Initially I decided against downloading the demo as I wanted to do a completely blind playthrough as I have with previous titles, but I was swayed by the promises of awesome stuff that could be transferred to the full game. One of these things was the Ash-Greninja from the anime, which until now I had not seen or even heard of. I can’t say I’ve been keeping up with the anime as of late, but I personally like Greninja as I grew to really love mine in Pokémon X.

Overall, I have to say I was underwhelmed by the demo. New Pokémon always make me feel quite bitter and put off because I am a “Gen 1er”, but I’ve enjoyed the last few games despite this. I’m going to try and not judge them too harshly, but from the small selection that I’ve seen so far I’m not quite sold on them yet. I was also a little sceptical of the touch screen interface as it doesn’t look as good as the previous ones. I may just be nitpicking but it was a good set up, so I don’t see why the need was there for a drastic change in the aesthetics. What I did like about the changes were the small notes to say if certain moves would be effective or not against certain opponents in battle, which is great because it got really confusing after new types of Pokémon were added, such as Fairy and Dragon. At least it did for me, and I found this feature helpful.

Knowing that Game Freak had opted to not include Pokémon Gyms made me worried. Instead they have introduced a new system called the Island Challenge, in which the player must go through trials to progress on each of the four islands of the Alola Region. The Trial Captains act very much like Gym Leaders and are the ones who present the trials to you. The player will also battle against Totem Pokémon, which are a stronger version of Pokémon that have been encountered and can even call upon other Pokémon to aid it in battle. During the demo, you battle against a Totem Hakamo-o, which wasn’t particularly difficult but it’s a demo. I didn’t expect them to raise the difficulty level to that of Dark Souls or anything.

The changes were very different to what we’ve seen before, but I wasn’t going to let it dissuade me from purchasing the full game. The reception of the Pokémon Omega Ruby and Alpha Sapphire demo was lukewarm, and that game turned out fantastic. Game Freak know what they’re doing, and we can trust them to produce something wonderful.



Pokémon Sun and Moon
Release dates: November 18, 2016 (Japan, North America and Australia), November 23rd, 2016 (Europe)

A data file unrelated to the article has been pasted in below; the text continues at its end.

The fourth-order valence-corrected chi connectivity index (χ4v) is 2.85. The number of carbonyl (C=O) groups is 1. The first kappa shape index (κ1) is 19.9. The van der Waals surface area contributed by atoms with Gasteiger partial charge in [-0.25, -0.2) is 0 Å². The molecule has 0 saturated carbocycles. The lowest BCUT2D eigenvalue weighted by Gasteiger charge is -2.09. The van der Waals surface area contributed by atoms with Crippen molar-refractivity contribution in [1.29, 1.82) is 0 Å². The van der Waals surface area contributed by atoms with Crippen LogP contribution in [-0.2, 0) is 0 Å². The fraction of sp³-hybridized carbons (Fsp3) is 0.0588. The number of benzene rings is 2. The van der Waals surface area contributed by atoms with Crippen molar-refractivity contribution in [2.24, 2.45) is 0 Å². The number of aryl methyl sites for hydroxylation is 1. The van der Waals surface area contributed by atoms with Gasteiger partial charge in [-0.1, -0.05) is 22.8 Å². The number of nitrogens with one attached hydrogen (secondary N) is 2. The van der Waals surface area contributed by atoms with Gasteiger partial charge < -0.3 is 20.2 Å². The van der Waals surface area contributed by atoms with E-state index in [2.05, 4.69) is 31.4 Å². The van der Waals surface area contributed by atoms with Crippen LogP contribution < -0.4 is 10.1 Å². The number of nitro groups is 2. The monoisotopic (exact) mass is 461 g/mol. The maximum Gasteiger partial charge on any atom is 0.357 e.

Minor spoiler warnings

I decided to buy Pokémon Sun because, in my opinion, the sun lion (Solgaleo) looked cooler than the moon bat (Lunala). I did notice this during the demo, but the movement feels much more fluid and less clunky than in previous titles. There are even great looking cutscenes now, which are so smooth in comparison to what we’ve had before, which shows how much of a massive improvement there has been. The environments look diverse, and I love the fact that my character isn’t a tiny sprite/chibi anymore. The chibi look was cute, but I’m enjoying the more in proportion avatar as I roam around Alola.

I went with Litten as my starter, because look at that face. It’s adorable and I couldn’t say no to it. Though now, it has already become a Torracat and it looks like it’s going through its smug teenage years. The inclusion of several Gen 1 Pokémon has made me exceedingly happy, as at the start I was wondering why you would move from Kanto to Alola, because let’s be honest, Kanto is the best. So far, I’m liking the Alolan versions of some of these familiar faces. I’ve only seen Rattata, Grimer and Meowth’s Alolan counterparts as of yet, so I’m looking forward to encountering the others.

The new and improved Pokémon Amie that was introduced in X&Y is now called Pokémon Refresh, and is much more interactive than before. Instead of simply petting, feeding and playing with your Pokémon, you are now able to help them recover after battles. Whether this means you can cure status conditions such as paralysis and burns, and to clean them up if they get dirty during battle. It’s completely optional of course, but it’s a nice little way to feel like you’re bonding with your Pokémon. And, most importantly, it’s absolutely adorable.